And therein lies the major challenge with this film. It's liable to leave a commercial audience a little unsettled, and a Coen admirer a little unsatisfied. Perhaps we could describe it as a "Coen film with trainer wheels" - not the full flight package, but enough to get you started.

      The production levels are very high - everything is very glossy and glorious, and the support actors are all consummately wonderful. It's actually really rather a hoot, as long as you don't expect too much.

Don't wish to see plot synopses in the future? Change your configuration.

Transfer Quality

Video

     The transfer is presented in an aspect ratio of 1.85:1 and is 16x9 enhanced.

     The sharpness of this disc is generally very good indeed, with strong contrasts and crisp rendering. Luminance is very satisfactory, with good depth and range and no discernible low level noise.

     The colours are gloriously lush - with a rich full palette and no noticeable bleeds or blocks to mar the transfer. Skin tones are excellent almost without exception, though the court scene with Massey and two of his cronies is poorly colour matched, making cut away shots distracting. This is not a protracted scene, and is not too great a crime in the scheme of things.

     The print was generally free of serious MPEG or film artefacts, although there was occasional loss of detail through inappropriate compression. Grain levels were fine and the transfer was reasonably clean.

     Subtitles were clear, legible accurate and timely.

     This disc is an RSDL disc, with the layer change placed at 57:15. It is not disruptive to the flow of the movie.

Video Ratings Summary
Sharpness
Shadow Detail
Colour
Grain/Pixelization
Film-To-Video Artefacts
Film Artefacts
Overall

Audio

     There are three audio tracks on this DVD; English Dolby Digital 5.1, English dts 5.1 and Hungarian Dolby Digital 5.1. I confess to not listening to the Hungarian track and found the difference between the two English tracks relatively subtle on this occasion.

     The dialogue was always crystal clear, well presented and properly balanced in the speakers to render a very pleasing result. Audio sync did not present any problems.

     Generally, the musical score by Carter Burwell is not a particularly remarkable piece. It does its job effectively enough, but carries none of the weight that previous Coen efforts have delivered. There are some big brassy and beautiful moments, and occasional hints of whimsy, but overall, it doesn't fully distinguish itself.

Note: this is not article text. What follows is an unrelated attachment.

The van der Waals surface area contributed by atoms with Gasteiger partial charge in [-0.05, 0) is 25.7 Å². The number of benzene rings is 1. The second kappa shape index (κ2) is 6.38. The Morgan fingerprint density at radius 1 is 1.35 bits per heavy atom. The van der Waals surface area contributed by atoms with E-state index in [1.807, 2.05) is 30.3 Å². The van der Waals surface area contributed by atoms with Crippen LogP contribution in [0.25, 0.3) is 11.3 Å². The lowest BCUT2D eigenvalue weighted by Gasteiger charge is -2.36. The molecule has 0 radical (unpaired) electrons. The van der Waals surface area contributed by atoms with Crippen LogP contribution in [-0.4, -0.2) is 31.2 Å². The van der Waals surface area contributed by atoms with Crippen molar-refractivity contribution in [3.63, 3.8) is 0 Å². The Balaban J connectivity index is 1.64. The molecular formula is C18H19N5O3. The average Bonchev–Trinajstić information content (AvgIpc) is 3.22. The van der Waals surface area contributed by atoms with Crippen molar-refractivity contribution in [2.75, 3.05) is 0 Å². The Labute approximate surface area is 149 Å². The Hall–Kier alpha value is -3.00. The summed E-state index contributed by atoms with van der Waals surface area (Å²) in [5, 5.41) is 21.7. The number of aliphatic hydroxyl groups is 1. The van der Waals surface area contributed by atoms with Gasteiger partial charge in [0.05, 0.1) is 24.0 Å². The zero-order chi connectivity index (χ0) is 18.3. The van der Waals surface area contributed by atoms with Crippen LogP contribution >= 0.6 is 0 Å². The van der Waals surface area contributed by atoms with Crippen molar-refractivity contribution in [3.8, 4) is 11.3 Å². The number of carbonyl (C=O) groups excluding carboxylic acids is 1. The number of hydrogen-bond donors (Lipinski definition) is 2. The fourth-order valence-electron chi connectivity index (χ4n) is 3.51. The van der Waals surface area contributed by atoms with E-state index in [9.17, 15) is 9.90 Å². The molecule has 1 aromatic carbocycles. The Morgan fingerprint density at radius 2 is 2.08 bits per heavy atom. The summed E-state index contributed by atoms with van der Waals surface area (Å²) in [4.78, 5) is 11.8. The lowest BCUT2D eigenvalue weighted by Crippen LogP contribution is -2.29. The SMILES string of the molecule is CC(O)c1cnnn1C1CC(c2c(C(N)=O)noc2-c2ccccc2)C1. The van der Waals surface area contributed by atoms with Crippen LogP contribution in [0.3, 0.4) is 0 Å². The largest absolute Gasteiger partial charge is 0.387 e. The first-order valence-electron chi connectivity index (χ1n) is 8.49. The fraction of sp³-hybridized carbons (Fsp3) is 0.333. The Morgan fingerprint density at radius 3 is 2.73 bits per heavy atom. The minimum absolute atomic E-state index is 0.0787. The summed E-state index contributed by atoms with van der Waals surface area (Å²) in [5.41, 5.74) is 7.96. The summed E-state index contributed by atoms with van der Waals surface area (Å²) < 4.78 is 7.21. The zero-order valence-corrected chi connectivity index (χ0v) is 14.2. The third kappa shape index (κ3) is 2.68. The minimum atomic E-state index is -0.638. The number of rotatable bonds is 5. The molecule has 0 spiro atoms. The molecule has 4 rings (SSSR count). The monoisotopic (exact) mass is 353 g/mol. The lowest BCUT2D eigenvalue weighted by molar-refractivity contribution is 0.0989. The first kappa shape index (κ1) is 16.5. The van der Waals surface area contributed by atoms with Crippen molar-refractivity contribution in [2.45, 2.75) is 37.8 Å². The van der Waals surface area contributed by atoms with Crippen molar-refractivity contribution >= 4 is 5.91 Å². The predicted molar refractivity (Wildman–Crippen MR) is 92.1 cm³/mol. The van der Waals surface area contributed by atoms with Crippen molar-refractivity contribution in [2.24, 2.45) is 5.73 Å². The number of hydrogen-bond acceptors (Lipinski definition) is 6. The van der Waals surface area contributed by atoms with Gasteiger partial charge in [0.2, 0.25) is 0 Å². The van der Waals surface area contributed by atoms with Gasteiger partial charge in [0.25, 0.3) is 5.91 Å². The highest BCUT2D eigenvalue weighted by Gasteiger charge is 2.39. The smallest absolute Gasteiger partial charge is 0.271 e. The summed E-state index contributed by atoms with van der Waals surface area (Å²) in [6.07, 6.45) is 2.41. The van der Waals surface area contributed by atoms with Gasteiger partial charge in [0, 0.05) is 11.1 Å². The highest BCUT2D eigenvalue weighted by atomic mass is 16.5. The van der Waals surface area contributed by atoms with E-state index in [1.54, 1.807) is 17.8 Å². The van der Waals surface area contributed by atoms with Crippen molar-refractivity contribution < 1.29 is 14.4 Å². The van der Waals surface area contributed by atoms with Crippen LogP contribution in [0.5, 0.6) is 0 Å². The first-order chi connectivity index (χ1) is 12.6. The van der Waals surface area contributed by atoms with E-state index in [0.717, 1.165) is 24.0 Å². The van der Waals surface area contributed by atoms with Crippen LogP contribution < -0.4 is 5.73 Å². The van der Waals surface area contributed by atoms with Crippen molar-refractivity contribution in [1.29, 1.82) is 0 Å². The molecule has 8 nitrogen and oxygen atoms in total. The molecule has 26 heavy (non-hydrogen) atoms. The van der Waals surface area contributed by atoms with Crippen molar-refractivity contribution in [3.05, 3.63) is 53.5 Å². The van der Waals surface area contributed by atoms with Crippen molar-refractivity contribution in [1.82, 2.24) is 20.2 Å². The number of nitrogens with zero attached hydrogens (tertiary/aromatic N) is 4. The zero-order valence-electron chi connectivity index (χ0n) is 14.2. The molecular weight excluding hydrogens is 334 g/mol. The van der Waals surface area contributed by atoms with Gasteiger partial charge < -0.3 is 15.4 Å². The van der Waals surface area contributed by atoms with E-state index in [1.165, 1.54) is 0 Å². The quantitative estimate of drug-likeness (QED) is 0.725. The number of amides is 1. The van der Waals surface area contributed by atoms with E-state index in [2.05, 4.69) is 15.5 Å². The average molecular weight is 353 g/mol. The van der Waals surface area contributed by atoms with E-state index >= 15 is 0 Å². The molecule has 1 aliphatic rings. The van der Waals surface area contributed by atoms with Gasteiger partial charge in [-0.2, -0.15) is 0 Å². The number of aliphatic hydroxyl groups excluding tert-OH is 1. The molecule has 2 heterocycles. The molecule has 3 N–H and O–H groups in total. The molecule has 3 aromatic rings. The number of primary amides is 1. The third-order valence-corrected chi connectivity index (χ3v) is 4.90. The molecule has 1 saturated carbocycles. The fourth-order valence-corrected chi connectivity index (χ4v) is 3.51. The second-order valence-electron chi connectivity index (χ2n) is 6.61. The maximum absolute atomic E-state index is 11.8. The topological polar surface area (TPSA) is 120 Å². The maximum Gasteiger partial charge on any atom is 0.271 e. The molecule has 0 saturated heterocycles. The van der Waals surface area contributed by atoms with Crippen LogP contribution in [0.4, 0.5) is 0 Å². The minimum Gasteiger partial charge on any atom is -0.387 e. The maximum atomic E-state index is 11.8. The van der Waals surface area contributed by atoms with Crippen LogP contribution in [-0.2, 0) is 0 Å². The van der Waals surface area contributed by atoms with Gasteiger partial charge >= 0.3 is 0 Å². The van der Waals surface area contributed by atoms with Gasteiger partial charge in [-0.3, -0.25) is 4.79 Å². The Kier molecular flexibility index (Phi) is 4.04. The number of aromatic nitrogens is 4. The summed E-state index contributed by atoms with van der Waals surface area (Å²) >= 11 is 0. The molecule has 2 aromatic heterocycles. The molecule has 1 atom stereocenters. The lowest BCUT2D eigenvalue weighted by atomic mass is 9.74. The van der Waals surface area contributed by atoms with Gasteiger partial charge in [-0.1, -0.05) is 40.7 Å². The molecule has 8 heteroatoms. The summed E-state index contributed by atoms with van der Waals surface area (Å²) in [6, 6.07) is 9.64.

The surround channels were used effectively, but by no means excessively, and the subwoofer appeared on rare instances only.

Audio Ratings Summary
Dialogue
Audio Sync
Clicks/Pops/Dropouts
Surround Channel Use
Subwoofer
Overall

Extras

Menu

     The menu design is animated with montages from the film and has feature music. It is very easy to navigate.

A Look At Intolerable Cruelty (11:37)

     It seems the brothers have a reluctance to discuss their films at any lengths on their DVDs, and this is no exception. We are treated to the odd interview grab from the lads, augmented by other participants gushing about their enthusiasm for the project. Okay, I guess, but not particularly remarkable.

The Wardrobe (5:08)

     Probably about three minutes and eight seconds too long - this is an earnest attempt to pad out scant material for a long enough time to legitimise it as an extra.

The Outtakes

     These are the WORST outtakes I've EVER seen, and whoever thought this was a funny idea needs another whack on the head! Ridiculous loops of vision that are interminable and ridiculous. Just forget it. Well, that's the Berries and Rex Rexroth bits out of the way - but the Clooney and Zeta-Jones ones aren't much better. I know you'll want to see them once for yourself, but don't say you weren't warned!

R4 vs R1

NOTE: To view non-R4 releases, your equipment needs to be multi-zone compatible and usually also NTSC compatible.

     It appears both versions are identical, including those loathsome extras - so take your pick - whatever's the closest region to you, I'd suggest.

Summary

     This was never going to be an easy sell - the Coen boys go commercial. But then again, when did the lads ever go for the easy shot? There are sufficient wicked lines to keep one amused and Clooney and Zeta-Jones barely ever disappoint, so it'll fill in a couple of idle hours with a somewhat better than average little cinematic number.

Ratings (out of 5)

Video
Audio
Extras
Plot
Overall

© Mirella Roche-Parker (read my bio)
Monday, February 16, 2004
Review Equipment
DVDSinger SGD-001, using S-Video output
DisplayTeac 76cm Widescreen. Calibrated with Video Essentials. This display device is 16x9 capable.
Audio DecoderBuilt in to amplifier/receiver. Calibrated with Video Essentials.
AmplificationTeac 5.1 integrated system
SpeakersTeac 5.1 integrated system